In both Police Interceptor models, the standard six-speed transmission features a unique Pursuit Mode specifically programmed for law enforcement use. The transmission automatically switches from normal, fuel-saving operation to Pursuit Mode when it detects aggressive driving situations, based on brake line pressure, deceleration and lateral acceleration rates.
Once in Pursuit Mode, the upshift and downshift performance of the transmission is optimized for aggressive driving, returning to fuel-save mode when it senses the aggressive driving is complete. The software is tuned to perform a reverse J-turn, which is when a reversing vehicle is spun 180 degrees and continues, face forward, without changing direction of travel.
In addition to unique cooling systems designed for extreme use, Police Interceptor also features custom-developed brakes designed to withstand excessive use. The 18-inch steel wheels have high venting characteristics to help cool the brakes.
The vehicle has been designed to stand up to the demands of police work, with heavy-duty powertrain mounts, reinforced subframe mounts and unique hubs and bearings. Larger- diameter springs are used in the suspension. The upgrades help ensure every Police Interceptor model can handle the extreme rigors of law enforcement work. Even the tires are specifically designed to meet durability and pursuit standards, with some departments logging as many as 50,000 miles per year.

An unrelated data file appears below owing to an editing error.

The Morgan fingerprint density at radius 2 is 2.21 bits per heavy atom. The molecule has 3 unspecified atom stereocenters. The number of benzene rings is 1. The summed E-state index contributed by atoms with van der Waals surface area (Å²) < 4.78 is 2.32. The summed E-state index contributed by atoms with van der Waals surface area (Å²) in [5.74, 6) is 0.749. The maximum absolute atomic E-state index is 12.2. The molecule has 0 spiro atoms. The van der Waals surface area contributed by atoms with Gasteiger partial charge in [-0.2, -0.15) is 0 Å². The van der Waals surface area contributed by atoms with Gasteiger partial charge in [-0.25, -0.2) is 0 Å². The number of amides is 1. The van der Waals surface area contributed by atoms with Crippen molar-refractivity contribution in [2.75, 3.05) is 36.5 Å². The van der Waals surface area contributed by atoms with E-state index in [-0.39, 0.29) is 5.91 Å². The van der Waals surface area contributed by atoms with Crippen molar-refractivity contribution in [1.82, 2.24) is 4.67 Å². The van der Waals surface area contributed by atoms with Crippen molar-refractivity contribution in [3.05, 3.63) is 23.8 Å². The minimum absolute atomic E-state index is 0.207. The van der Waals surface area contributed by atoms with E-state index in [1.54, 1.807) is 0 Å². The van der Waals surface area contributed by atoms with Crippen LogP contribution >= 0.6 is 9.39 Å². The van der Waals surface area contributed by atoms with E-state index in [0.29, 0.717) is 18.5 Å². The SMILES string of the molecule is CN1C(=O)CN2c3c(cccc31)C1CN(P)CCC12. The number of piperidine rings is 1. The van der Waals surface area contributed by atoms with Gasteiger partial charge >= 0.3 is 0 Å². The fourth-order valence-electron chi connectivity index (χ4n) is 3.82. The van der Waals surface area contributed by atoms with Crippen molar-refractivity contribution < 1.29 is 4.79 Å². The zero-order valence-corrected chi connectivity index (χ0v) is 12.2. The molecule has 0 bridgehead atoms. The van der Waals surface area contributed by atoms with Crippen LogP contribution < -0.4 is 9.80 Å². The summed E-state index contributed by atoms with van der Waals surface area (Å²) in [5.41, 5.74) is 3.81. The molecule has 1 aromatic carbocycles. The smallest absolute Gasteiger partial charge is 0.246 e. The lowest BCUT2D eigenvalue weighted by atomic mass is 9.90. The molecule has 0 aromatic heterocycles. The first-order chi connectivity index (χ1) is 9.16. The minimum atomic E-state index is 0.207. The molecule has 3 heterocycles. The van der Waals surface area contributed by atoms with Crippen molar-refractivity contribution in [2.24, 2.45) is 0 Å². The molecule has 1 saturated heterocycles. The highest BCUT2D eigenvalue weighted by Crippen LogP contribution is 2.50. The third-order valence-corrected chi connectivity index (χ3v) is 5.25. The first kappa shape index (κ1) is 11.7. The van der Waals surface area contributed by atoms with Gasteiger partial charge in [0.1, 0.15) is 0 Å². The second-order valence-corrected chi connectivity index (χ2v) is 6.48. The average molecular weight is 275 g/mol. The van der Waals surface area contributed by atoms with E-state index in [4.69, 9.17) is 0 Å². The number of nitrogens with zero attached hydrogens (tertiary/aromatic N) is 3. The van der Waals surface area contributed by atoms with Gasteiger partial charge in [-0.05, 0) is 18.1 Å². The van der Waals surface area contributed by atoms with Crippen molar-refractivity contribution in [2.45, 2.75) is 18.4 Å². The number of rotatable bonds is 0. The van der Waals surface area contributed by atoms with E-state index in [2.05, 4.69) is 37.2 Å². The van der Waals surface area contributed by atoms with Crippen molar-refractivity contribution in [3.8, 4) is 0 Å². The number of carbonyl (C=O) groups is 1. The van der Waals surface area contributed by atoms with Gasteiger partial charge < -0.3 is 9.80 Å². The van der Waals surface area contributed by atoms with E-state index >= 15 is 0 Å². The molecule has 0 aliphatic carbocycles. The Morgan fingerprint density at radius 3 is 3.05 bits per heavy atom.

The unibody structure of Police Interceptor Utility features boron steel in the A-pillar and a hydroformed, high-strength steel tube that runs the width of the vehicle to improve structural rigidity. Interior and exterior dimensions remain the same for the 2016 model.
Designed in Dearborn, built in Chicago
Police Interceptor Utility and Police Interceptor Sedan are sold in more than 80 markets around the world, but built in the heartland of America, at Ford's Chicago Assembly Plant. Once initial work is completed at Chicago Assembly Plant, the vehicles are transported less than a mile away to Troy Design and Manufacturing to be upfitted with law enforcement equipment.